Mansaf in Jordan
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What: An ancient, delicately sweet dessert made of slow-cooked rice, milk, and sugar, kheer is South Asia’s take on rice pudding, though it has quite a few regional variations and names. Here, saffron, cardamom, and nuts like pistachio and almond often get involved. Like phirni, it’s served chilled in earthenware bowls and especially common in Muslim restaurants, particularly during Ramadan.
When: Daily, 9am-12:30am
Order: The kheer (60 rupees), topped with a light sprinkling of pistachio nuts, comes out of a big cooler downstairs at Karim’s, so it’s easy to pop by just for dessert if need be. Otherwise, order some goods in the restaurant first: mutton burra, mutton seekh kebab, shami kebab, tandoori chicken perhaps.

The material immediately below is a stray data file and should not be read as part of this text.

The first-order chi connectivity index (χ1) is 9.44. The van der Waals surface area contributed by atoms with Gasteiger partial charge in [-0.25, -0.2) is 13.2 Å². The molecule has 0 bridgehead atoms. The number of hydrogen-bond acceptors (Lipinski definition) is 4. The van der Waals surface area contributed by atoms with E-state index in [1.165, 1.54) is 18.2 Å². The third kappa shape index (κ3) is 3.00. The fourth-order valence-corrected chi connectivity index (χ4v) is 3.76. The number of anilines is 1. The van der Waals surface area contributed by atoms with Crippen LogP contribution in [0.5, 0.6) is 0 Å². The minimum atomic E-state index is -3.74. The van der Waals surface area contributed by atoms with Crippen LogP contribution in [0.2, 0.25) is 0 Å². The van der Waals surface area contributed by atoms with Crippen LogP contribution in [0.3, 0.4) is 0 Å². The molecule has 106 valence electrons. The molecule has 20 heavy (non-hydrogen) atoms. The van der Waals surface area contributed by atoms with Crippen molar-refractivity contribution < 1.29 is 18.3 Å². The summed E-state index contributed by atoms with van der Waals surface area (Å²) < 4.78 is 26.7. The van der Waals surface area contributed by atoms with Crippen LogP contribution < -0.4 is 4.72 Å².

Alternatively: You’ll find kheer on the menu at Purani Dilli (2698-3371; 371 Main Rd., Zakir Nagar, Jamia Nagar, map) in Zakir Nagar, a mazelike Muslim enclave in South Delhi. Old Delhi die-hards, however, recommend Bade Mian (opposite Badal Beg mosque on Lal Kuan, off Hauz Quazi Chowk, map) for delectably thick, slow-cooked kheer; you may need to ask around to find his exact location.
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